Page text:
One of Shakespeare’s most famous quotes is “Neither a borrower nor a lender be.” But toll road operator, Atlas Arteria (ASX: ALX), may beg to differ. It was paid to borrow €500 million in bonds. It makes you wonder: has there ever been a better time to borrow?

We often hear about European government bonds trading at negative implied yields – ie financial institutions are forced to pay money for the privilege to lend money to the European Central Bank. While negative rates have been around for some time now (German 3-year bonds first went negative in 2014 and have been there since), the notion of paying to lend remains conceptually foreign for most Australians despite the march down Australian bond rates have seen over the past 12 months.

Germany 3-year bonds yield to maturity – 2014 to present

Source: Bloomberg

Australian 3-year bonds yield to maturity – 2018 to present

Source: Bloomberg

Without going into the sensibility of current monetary policy settings (which we can debate ad nauseum), one of the most remarkable ASX announcements I have seen over my investment career was released by Atlas Arteria – one of The Montgomery Fund’s investments – on 12 January 2020.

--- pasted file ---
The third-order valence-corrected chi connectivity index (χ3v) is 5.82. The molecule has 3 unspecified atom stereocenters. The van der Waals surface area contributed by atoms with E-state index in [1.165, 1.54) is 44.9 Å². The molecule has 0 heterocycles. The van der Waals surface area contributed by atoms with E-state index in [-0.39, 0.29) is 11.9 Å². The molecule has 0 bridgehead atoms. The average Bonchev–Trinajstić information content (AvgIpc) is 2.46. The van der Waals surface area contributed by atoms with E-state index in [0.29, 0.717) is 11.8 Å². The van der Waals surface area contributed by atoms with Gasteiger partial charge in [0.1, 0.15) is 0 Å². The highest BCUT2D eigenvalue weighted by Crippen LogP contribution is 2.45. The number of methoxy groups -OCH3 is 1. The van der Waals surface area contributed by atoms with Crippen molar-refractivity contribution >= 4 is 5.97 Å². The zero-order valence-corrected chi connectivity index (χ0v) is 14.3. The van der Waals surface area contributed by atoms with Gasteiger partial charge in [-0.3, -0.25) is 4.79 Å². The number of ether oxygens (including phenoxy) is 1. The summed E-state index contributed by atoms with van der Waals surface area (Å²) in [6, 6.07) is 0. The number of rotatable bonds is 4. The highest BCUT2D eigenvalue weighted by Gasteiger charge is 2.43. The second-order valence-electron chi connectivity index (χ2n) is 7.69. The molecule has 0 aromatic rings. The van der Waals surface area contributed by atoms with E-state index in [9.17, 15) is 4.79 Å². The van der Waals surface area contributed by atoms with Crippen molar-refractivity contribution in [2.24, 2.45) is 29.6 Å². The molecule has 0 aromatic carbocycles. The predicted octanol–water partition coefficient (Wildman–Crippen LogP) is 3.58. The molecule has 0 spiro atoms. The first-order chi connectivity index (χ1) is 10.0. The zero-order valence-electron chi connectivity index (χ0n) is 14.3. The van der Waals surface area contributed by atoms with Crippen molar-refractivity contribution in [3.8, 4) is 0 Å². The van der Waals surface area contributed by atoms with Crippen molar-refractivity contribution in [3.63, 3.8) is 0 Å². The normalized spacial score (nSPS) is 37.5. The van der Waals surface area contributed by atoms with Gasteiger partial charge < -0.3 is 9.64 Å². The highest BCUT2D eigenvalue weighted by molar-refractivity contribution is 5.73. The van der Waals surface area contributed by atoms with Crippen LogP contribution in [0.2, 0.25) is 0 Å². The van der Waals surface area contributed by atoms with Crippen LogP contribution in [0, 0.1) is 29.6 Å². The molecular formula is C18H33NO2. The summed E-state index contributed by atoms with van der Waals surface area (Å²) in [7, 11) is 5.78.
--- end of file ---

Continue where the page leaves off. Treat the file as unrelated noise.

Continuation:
“Atlas Arteria (ASX:ALX) announces that APRR has successfully priced €500 million of bonds under its Euro Medium Term Note Programme.

The Bonds have a term of 3 years and will mature on 20 January 2023…… The Bonds were priced at 100.231% of par with a zero coupon. This represents a margin of 18 basis points over mid-rate swaps and a negative yield to maturity of minus 7.7 basis points.

From an APRR / Atlas Arteria perspective, the company has just been paid to borrow money (although post fees this will likely be negative). The shorter-term nature of the debt is interesting to note given current credit market conditions, but this is explainable by the fact there is a hole in the 2023 debt repayment cycle for the asset (ie there are no other bonds maturing in 2023).

Theoretically, the issuance means incremental better returns for APRR equity holders given interest costs and “borrowing from the future”, although in practice APRR is unable to pay 100 per cent of its free cash flow to Atlas Arteria at present given the limitation on paying dividends in excess of net profit.

While the announcement doesn’t have any significance for either our investment thesis or the share price of ALX, it does highlight the challenge European financial institutions have in parking excess reserves.